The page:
Dr. Tonia Sutherland is assistant professor in the Department of Information and Computer Sciences at the University of Hawaiʻi at Mānoa and the Director of the SOURCE Hawaiʻi Research and Community Engagement Lab. Prior to joining the faculty at UHM, Sutherland was an assistant professor in the College of Communication and Information Sciences at the University of Alabama. Sutherland holds a PhD and an MLIS from the University of Pittsburgh’s School of Computing and Information (formerly the School of Information Studies), and a BA in history, performance studies, and cultural studies from Hampshire College. Global in scope, Suther­land’s research focuses on entanglements of technology and culture, with particular emphases on critical and liberatory work within the fields of archival studies, digital studies, and science and technology studies (STS).

Sutherland’s work critically examines the analog histories of modern information and communication technologies; addresses trends of racialized violence in 21st century digital cultures; and interrogates issues of race, ritual, and embodiment in archival and digital spaces. In her work, Sutherland focuses on various national infrastructures–technological, social, human, cultural–addressing important concerns such as gaps and vagaries; issues of inclusivity and equality; and developing more liberatory praxes.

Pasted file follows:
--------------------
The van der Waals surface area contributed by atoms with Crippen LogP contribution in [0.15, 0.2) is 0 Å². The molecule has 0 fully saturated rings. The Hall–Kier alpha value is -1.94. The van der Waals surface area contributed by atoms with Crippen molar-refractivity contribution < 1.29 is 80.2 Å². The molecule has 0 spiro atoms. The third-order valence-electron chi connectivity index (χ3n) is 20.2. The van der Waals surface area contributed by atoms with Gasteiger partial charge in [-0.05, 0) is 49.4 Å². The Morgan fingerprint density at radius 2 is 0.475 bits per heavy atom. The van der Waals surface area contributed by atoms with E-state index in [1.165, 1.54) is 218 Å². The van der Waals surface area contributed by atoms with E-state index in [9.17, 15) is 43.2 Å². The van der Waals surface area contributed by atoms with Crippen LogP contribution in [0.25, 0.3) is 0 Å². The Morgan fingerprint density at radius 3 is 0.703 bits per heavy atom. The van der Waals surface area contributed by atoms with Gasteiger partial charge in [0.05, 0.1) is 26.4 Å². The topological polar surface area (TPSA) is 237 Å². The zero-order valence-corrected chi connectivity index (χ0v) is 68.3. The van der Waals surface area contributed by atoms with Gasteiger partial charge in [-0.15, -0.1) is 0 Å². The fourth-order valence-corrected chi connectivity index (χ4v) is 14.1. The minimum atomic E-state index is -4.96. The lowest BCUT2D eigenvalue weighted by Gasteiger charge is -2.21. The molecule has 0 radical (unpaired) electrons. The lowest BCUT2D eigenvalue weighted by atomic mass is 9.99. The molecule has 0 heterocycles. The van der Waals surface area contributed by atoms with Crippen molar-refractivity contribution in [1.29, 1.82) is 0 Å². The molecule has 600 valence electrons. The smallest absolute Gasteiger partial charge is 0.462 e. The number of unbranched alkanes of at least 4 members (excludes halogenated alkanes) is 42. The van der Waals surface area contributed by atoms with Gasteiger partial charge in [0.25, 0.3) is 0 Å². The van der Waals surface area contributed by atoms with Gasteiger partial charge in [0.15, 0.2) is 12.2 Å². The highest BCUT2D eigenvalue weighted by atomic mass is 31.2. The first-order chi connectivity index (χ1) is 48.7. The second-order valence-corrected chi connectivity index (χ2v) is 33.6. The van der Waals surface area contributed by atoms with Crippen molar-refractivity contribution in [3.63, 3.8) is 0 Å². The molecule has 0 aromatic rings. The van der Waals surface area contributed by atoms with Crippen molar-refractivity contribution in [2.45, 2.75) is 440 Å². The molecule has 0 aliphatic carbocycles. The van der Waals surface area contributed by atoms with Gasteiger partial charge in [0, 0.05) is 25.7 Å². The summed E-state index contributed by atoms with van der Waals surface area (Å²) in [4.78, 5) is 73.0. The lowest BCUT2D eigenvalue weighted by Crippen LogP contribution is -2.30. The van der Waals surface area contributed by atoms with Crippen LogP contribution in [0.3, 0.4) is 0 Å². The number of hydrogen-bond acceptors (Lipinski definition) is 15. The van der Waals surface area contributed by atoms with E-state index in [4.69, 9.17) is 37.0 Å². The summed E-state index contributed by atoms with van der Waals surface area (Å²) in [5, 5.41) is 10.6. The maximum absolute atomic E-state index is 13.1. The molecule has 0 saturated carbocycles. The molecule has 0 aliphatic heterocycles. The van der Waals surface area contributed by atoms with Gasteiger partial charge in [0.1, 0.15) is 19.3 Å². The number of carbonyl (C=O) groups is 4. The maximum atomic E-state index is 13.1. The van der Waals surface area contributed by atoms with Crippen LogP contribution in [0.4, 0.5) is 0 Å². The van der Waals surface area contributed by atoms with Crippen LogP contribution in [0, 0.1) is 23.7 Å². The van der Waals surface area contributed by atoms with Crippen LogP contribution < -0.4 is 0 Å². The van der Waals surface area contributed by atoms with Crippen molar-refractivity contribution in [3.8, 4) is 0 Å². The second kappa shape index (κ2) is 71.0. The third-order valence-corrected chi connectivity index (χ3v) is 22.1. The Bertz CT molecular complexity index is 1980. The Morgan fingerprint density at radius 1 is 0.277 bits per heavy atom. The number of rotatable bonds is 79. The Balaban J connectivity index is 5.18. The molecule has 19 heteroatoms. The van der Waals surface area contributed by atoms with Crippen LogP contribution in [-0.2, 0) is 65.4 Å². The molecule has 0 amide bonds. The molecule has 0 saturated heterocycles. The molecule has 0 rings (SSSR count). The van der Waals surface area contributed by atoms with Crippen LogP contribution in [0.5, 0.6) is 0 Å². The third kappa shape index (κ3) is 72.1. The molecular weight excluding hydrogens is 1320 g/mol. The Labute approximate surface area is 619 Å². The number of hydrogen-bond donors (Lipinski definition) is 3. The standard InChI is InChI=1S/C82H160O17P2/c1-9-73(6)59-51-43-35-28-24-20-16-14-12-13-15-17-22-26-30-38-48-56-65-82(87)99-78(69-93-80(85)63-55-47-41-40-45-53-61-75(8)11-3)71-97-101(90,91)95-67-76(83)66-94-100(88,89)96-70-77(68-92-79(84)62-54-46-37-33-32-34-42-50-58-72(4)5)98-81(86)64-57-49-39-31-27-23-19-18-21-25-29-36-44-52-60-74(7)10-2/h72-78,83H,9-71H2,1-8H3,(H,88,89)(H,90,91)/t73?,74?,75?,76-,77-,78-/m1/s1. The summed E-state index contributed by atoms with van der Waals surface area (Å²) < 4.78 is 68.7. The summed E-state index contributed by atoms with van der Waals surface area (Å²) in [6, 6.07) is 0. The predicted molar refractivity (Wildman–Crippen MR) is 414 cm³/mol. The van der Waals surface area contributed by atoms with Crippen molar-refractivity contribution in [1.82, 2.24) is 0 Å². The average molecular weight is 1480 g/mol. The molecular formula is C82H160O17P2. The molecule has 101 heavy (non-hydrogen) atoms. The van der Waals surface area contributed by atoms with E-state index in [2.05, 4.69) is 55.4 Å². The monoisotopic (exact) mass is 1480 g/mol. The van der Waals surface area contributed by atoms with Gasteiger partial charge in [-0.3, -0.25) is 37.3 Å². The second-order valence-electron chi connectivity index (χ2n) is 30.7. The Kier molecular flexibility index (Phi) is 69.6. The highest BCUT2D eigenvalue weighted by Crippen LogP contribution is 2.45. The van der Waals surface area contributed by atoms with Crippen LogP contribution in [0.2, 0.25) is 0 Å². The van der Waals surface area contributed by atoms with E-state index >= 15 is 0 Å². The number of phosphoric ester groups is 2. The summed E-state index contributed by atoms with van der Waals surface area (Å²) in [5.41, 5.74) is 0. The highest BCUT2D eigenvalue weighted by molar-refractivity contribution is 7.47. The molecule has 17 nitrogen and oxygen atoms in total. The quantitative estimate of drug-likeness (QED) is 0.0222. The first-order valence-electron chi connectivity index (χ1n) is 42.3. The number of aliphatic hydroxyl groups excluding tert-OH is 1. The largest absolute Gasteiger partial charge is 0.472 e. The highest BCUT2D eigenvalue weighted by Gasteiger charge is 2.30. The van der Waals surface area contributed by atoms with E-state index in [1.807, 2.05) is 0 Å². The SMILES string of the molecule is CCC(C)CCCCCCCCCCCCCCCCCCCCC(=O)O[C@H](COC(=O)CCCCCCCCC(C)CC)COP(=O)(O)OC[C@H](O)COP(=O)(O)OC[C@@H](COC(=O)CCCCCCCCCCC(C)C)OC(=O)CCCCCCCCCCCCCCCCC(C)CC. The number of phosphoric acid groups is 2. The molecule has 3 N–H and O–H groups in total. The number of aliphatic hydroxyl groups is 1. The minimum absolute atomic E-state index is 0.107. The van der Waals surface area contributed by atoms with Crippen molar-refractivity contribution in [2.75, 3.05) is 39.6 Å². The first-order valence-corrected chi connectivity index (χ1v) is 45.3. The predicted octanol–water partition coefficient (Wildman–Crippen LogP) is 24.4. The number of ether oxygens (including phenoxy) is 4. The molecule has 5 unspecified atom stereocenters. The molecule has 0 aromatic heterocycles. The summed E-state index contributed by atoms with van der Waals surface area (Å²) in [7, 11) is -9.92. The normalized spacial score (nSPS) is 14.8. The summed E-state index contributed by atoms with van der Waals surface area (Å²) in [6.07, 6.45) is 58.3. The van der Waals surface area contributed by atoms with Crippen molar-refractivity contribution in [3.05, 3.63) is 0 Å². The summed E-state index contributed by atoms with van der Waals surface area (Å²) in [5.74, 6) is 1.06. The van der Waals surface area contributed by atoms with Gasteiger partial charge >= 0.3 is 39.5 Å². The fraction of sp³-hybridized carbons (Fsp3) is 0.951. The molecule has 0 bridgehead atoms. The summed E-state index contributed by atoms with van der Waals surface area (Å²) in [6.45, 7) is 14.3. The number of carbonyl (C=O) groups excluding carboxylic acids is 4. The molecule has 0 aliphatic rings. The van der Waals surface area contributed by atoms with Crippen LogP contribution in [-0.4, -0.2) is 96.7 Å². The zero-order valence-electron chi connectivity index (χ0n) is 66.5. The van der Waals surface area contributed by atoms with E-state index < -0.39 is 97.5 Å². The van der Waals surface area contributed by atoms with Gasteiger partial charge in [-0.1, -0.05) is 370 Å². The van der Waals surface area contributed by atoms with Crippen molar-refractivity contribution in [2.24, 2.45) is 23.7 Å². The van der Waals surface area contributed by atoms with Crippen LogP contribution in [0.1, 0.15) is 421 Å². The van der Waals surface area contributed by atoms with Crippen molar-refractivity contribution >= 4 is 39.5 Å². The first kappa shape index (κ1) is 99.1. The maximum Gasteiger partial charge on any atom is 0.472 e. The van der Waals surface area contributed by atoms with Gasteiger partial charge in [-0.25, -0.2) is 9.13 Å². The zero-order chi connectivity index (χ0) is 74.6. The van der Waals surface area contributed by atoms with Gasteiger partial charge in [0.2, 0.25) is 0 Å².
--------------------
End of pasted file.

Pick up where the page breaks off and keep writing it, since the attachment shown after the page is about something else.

Sutherland is the author of Digital Remains: Race and the Digital Afterlife (forthcoming from University of California Press). She is a faculty affiliate of the Center for Critical Race and Digital Studies at New York University and a member of the Center for Critical Internet Inquiry (C2i2)’s Scholar’s Council at UCLA. She has been a member of the American Studies Association, the Society for Social Studies of Science (4S), the Society for Cinema and Media Studies, the Society of American Archivists and the Association for Library and Information Science Education. Her work appears in journals such as The Journal of Critical Library and Information Studies; The American Archivist; Preservation, Digital Technology & Culture; Archival Science; The Annual Review of Cultural Heritage Informatics; and Radical History Review.